I was approached by Macy’s in Pentagon City to do an in store event with my dolls, and to do a performance with Umoja SaSa! Storytellers. It was wonderful to reunite with my former troupe. Virginia Commonwealth University also invited me to speak to a class of students about television retailing, and explain how I had conceived of my African-themed shows. My visit had me on the front page of The Richmond Times. Rumors of cancellation of the QVC Fashion Channel were starting around that time. I was certain that, with the publicity I was generating for QVC, management would find a way to keep me. I was sadly mistaken.
QVC helped me see my dreams of being a name on television. The little boy who played with dolls as a child had grown up to sell dolls successfully on television.
Being a host on the QVC network gave me a level of fame I had always dreamed of. But when my contract ended in 1994 and I was not picked up immediately by another channel, I decided to return home to Baltimore. One of the vendors from my QVC show, Destination: Africa, offered me a job as manger of a store he wanted to open in my hometown called “Out of Africa.”
After a few months, I decided to buy the owner out and take full ownership of the store. I leased the Baltimore store for four years. It felt good to have something I could call my own. I was able to give back to the community and became a role model for other gay men. I added more gay friendly products to my store’s selection, and changed the name of the store to the business name that was used for the dolls, “A.N.D.”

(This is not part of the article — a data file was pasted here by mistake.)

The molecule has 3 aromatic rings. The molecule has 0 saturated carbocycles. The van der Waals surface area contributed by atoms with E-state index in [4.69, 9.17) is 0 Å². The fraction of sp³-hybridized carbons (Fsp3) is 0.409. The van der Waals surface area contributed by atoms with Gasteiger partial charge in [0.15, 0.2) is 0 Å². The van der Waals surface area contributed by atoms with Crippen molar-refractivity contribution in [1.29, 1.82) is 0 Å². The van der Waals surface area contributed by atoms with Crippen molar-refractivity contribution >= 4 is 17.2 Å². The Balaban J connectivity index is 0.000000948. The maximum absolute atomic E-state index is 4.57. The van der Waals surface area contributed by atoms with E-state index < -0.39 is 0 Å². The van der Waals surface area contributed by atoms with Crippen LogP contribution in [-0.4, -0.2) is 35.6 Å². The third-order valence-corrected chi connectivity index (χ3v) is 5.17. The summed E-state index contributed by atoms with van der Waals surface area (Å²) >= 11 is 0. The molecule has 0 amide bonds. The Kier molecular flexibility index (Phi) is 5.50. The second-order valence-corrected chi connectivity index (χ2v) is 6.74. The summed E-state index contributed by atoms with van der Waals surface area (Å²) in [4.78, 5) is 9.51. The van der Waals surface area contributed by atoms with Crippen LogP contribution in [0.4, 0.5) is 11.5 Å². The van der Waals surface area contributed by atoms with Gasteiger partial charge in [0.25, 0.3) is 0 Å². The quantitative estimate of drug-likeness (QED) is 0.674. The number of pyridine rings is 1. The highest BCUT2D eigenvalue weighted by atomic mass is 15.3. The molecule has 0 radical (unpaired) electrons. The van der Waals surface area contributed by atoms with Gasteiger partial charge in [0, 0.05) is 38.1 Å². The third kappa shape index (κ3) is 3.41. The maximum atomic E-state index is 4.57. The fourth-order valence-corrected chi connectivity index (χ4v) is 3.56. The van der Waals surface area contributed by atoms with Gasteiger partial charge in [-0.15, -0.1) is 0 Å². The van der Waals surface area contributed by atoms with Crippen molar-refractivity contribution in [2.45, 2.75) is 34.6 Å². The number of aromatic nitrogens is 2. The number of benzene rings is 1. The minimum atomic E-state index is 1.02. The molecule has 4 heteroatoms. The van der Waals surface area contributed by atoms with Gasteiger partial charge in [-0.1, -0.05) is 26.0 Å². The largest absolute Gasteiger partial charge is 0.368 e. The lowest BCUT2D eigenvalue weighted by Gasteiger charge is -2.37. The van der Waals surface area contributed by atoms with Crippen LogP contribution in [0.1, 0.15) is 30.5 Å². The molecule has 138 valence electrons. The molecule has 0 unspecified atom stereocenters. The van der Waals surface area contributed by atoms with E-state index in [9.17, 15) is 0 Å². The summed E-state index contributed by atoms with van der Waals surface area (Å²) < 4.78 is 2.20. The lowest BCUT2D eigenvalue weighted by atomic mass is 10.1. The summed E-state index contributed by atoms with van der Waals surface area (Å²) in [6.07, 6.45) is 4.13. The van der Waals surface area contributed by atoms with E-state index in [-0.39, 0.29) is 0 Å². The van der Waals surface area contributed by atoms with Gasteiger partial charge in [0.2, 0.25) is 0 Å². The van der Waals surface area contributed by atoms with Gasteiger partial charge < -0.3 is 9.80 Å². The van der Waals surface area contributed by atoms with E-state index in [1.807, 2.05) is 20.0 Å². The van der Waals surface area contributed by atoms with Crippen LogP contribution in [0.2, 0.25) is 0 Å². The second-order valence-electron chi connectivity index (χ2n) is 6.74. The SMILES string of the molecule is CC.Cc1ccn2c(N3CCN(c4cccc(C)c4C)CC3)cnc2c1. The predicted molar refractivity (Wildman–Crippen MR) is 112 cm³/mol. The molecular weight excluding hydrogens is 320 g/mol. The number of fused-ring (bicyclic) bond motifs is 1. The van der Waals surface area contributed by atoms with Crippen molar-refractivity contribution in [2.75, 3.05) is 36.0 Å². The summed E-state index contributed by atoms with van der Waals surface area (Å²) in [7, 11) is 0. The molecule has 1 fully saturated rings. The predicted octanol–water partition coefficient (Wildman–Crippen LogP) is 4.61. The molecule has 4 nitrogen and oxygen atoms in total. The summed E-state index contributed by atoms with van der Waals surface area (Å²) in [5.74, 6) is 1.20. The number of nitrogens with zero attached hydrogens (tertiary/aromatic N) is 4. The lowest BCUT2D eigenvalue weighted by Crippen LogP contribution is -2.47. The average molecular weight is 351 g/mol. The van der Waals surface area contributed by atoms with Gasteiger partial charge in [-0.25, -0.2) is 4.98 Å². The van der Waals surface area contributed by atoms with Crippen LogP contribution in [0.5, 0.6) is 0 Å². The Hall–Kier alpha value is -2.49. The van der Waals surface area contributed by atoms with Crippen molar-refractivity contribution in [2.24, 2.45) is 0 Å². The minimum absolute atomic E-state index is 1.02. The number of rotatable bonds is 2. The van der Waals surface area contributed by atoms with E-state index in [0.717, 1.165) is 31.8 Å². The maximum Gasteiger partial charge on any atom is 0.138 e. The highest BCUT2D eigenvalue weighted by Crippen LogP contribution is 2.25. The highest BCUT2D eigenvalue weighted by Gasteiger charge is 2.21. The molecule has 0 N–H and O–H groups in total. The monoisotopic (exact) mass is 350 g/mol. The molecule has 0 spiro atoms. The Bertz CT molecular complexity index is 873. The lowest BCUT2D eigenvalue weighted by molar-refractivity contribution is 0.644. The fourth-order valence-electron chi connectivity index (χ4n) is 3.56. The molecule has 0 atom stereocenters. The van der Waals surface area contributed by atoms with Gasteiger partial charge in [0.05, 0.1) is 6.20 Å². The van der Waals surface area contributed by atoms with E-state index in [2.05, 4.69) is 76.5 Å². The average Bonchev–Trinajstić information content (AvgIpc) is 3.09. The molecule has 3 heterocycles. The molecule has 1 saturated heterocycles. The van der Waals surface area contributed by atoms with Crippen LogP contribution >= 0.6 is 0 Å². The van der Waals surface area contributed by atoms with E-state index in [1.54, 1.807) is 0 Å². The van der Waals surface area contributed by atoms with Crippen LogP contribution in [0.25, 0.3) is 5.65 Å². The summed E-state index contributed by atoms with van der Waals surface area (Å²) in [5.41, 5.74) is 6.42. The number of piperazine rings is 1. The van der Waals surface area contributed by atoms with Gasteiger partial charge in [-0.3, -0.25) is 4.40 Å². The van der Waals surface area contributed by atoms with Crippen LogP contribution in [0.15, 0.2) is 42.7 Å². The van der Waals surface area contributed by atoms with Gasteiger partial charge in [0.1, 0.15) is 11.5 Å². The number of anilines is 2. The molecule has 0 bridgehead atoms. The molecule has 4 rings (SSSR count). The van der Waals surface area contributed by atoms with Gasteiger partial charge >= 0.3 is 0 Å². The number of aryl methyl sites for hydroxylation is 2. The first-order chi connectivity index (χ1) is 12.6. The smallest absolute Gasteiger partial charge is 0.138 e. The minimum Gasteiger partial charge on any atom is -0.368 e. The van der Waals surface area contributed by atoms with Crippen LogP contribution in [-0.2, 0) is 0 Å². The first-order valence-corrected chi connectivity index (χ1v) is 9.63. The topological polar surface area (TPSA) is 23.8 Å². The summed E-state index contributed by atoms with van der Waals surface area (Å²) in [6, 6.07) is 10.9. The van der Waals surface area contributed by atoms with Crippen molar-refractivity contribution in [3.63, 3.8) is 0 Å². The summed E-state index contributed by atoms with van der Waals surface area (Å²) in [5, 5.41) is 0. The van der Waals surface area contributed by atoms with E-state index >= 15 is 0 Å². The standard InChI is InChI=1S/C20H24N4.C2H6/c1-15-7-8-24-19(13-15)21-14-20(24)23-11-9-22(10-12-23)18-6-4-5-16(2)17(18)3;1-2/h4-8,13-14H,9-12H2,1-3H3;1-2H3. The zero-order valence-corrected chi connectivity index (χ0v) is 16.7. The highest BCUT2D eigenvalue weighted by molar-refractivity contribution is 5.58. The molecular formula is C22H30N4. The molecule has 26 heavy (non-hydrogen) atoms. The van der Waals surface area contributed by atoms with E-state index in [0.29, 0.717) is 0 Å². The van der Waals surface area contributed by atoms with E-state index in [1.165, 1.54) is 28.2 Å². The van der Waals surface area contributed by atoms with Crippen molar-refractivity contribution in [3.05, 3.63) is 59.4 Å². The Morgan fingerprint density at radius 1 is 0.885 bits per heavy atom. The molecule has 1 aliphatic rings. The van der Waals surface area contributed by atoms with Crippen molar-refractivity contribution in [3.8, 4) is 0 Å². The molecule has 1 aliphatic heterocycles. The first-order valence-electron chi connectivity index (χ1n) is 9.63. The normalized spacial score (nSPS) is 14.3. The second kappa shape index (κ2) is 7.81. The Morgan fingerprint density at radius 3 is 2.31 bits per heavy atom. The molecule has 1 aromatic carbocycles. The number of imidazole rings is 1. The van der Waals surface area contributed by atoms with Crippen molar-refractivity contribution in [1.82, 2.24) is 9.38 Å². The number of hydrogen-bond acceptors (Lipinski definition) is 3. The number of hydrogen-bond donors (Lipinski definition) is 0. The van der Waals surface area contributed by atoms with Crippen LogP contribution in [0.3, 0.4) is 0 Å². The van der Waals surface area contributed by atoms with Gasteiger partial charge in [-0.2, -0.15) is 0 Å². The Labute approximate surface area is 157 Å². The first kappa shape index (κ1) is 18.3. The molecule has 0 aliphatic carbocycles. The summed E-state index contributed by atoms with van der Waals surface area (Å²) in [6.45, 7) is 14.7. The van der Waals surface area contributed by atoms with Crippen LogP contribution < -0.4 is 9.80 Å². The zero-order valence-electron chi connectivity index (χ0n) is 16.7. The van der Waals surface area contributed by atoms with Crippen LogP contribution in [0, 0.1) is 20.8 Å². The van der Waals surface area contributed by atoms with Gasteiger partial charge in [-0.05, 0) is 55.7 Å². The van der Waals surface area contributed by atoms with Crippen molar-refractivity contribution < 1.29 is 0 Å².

The A.N.D. store gave me a venue to sell not only African art but also art directed towards the gay community. I launched another special line of dolls, a limited collection called “Damn Good Man.” There were twelve doll designs in all, and the eventual goal was to do a calendar of them; each doll would represent a sexy male image for each month of the year. What also made the dolls special was that I gave them penises, bulging hard-ons you could feel through their costumes. I even put beads in their sacs so they could have testicles. The line was my urban alternative to my African dolls.
Today I consider myself in semi-retirement. I still collect dolls that peek my interest although I don’t produce anymore of my own creations. My mother treasures the dolls I have made for her over the years. We have a good laugh over her comment, “Don’t know boy supposed to be running ‘round playing with no dolls!”